The hijacking eventually ended with no one hurt
Three members of a gang who hijacked a Cuban ferry last week have been executed, the Cuban authorities say.
The men went on trial on Tuesday for "very grave acts of terrorism," and were convicted and died at dawn on Friday, an official statement broadcast on state television said.
The men faced Cuba's usual method of execution - the firing squad - after their final appeals failed, it said.
Another four men were given life sentences, and three women were given terms of one to five years.
There have been several high-profile hijackings recently by Cubans trying to get to the United States.
The Cuban Government said it had averted another hijacking attempt on Friday, when several armed men planning to storm a plane were arrested in an airport car park on Cuba's Isle of Youth.
Eight or 10 hijackers, armed with a handgun and knives, hijacked the boat in Havana Bay on 2 April and set a course for Florida, taking about 50 passengers with them.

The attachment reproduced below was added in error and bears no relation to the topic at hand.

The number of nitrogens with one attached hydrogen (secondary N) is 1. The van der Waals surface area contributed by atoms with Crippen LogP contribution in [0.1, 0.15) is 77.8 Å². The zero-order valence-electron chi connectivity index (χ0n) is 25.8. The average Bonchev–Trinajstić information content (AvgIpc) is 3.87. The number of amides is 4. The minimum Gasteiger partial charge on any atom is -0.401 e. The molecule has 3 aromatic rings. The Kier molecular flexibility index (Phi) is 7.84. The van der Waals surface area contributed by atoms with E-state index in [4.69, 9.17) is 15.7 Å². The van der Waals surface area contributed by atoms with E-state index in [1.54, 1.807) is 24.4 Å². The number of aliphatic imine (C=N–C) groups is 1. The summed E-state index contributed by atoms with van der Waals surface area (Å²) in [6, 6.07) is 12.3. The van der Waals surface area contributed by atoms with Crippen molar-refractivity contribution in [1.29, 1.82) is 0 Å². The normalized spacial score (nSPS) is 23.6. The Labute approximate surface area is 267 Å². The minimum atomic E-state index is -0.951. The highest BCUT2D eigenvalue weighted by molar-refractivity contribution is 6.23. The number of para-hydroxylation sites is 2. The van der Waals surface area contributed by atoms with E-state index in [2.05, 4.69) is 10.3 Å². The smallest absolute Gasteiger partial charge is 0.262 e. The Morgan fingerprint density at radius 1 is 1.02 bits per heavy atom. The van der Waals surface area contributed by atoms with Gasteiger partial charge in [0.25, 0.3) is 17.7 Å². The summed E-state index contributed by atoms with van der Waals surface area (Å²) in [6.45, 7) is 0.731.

The boat ran out of fuel half-way in international waters and there was a two-day standoff before the hijackers agreed to return for refuelling.
It was then escorted back to the Cuban port of Mariel by coast guard patrol boats.
The authorities regained control after hostages began jumping overboard.
No one was hurt.
The Cuban Government is bitterly resentful that Cubans who reach US soil are often granted residency.
Cuba-US relations have also been severely strained by long jail sentences recently handed down to 75 Cuban dissidents - a move also criticised by many governments and human rights groups.
With some Cubans showing an increasing willingness to resort to violence to escape, Fidel Castro's Government is sending its own message back, says our correspondent Stephen Gibb: Those that are caught will face the most severe consequences.